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Sounds like if you could cheaply get rid of anti-money-laundering laws, this would be pretty effective altruism:
> Necessarily applying a broad brush, the current anti-money laundering policy prescription helps authorities intercept about $3 billion of an estimated $3 trillion in criminal funds generated annually (0.1 percent success rate), and costs banks and other businesses more than $300 billion in compliance costs, more than a hundred times the amounts recovered from criminals.
Found at this Marginal Revolution post.

Seems plausible. Presumably if some crime is deterred by these rules, which would leave the $3bn an under-estimate of the benefit. On the other hand, without the rules we might see more innovation in financial services, which would suggest the $300bn an under-estimate of the costs.

Unfortunately I think it is very unlikely we could make any progress in this regard, as governments do not like giving up power, and the proximate victims are not viewed sympathetically, even if the true incidence of the costs is broad.

There have been attempts in the past to reform, as they particular harm poor immigrants trying to send cash home, but as far as I am aware these attempts have been almost entirely unsuccessful.

Presumably if some crime is deterred by these rules, which would leave the $3bn an under-estimate of the benefit.

I'd imagine that the crime deterred can't be too much more than $3bn worth - altho perhaps if you steal $x, the social cost is much larger than $x.

Poaching, murder, terrorism, and sex trafficking all cause more than just financial harm, although I don't know what portion of the crime prevented by AML laws is these things. Authoritarian states like the PRC, which has been systematically oppressing Muslims and Tibetans, participate in money laundering, too. Decriminalization of drugs and sex work would reduce the amount of illicit drug and sex trafficking, since legal producers would outcompete the criminal organizations, while growing the economy.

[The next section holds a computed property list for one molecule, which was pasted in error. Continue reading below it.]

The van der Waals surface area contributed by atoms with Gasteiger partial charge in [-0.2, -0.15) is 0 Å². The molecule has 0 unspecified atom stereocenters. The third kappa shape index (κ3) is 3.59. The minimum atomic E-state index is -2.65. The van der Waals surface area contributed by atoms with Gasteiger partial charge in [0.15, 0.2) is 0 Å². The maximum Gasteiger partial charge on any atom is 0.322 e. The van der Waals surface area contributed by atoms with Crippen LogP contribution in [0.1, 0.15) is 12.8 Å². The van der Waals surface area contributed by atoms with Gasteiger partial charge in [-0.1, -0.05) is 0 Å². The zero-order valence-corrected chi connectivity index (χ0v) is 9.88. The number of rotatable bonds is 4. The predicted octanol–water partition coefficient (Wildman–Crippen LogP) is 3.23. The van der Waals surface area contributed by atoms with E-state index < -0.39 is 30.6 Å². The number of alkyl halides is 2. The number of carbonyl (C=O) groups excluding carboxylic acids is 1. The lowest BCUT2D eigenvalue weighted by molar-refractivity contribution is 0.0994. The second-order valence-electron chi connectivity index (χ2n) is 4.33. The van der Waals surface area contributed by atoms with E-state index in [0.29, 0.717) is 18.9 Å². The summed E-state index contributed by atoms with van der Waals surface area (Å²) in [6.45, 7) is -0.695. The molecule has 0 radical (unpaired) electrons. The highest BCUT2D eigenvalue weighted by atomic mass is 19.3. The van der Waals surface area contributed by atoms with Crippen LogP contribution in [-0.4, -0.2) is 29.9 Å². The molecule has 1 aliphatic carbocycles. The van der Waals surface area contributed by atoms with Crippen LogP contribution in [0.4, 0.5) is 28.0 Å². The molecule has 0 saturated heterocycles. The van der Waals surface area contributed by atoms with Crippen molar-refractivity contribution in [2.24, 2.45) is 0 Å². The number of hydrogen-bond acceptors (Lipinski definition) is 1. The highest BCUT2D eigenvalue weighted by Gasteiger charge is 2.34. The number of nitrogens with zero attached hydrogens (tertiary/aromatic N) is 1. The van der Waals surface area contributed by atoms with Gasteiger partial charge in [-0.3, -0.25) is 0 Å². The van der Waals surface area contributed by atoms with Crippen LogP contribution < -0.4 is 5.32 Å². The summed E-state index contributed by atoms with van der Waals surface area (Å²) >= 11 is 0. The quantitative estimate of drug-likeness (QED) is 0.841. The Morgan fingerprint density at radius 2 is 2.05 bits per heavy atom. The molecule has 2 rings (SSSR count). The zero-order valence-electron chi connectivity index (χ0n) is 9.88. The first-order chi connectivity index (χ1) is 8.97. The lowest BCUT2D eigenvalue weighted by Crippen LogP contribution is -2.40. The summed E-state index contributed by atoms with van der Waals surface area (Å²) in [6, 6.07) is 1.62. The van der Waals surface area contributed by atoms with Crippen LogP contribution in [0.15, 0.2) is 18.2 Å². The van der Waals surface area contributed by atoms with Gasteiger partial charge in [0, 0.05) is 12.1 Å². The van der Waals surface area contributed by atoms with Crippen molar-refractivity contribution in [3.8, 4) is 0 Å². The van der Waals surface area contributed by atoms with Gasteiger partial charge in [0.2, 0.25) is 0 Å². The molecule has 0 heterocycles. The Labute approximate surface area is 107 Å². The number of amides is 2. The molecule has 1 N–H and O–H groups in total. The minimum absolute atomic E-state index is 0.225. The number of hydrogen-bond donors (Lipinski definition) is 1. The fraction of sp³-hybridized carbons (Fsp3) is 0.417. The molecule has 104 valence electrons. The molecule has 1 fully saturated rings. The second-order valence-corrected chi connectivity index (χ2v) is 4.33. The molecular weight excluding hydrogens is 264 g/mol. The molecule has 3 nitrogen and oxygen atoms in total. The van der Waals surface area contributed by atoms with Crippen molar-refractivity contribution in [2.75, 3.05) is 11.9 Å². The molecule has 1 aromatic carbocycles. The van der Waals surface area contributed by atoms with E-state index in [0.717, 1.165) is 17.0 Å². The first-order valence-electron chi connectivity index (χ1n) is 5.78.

Ted Kaczynski as a relatively apolitical test case for cancellation norms (x-posted from LW, I'd link but the shortform post editor won't really let me):

Ted Kaczynski was a mathematics professor who decided that industrial society was terrible, and waged a terroristic bombing campaign to foment a revolution against technology. As part of this campaign, he wrote a manifesto titled "Industrial Society and Its Future" and said that if a major newspaper printed it verbatim he would desist from terrorism. He is currently serving eight life sentences in a "super-max" security prison in Colorado.

My understanding is that his manifesto (which, incidentally, has been updated and given a new title "Anti-Tech Revolution: Why and How", the second edition of which was released this year) is lucid and thought-out. Here are some questions the answers to which are not obvious to me:
- Should anybody read "Industrial Society and Its Future", given its origin?
- Suppose an EA group wrote to Kaczynski in prison, asking him to write a letter about opposition to technology to be read aloud and discussed in an EA meetup, and he complied. Would it have been unacceptable for the EA group to do this, and should it be unacceptable for the EA group to hold this meetup?

To be explicit, here are some reasons that the EA community should cancel Kaczynski. Note that I do not necessarily think that they are sound or decisive.
- EAs are known as utilitarians who are concerned about the impact of AI technology. By associating with him, that could give people the false impression that EAs are in favour of terroristic bombing campaigns to retard technological development, which would damage the EA community.
- His threat to bomb more people and buildings if the Washington Post (WaPo) didn't publish his manifesto damaged good discourse norms by inducing the WaPo to talk about something it wasn't otherwise inclined to talk about, and good discourse norms are important for effective altruism.
- It seems to me (not having read the manifesto) that the policies he advocates would cause large amounts of harm. For instance, without modern medical technology, I and many others would not have survived to the age of one year.
- His bombing campaign is evidence of very poor character.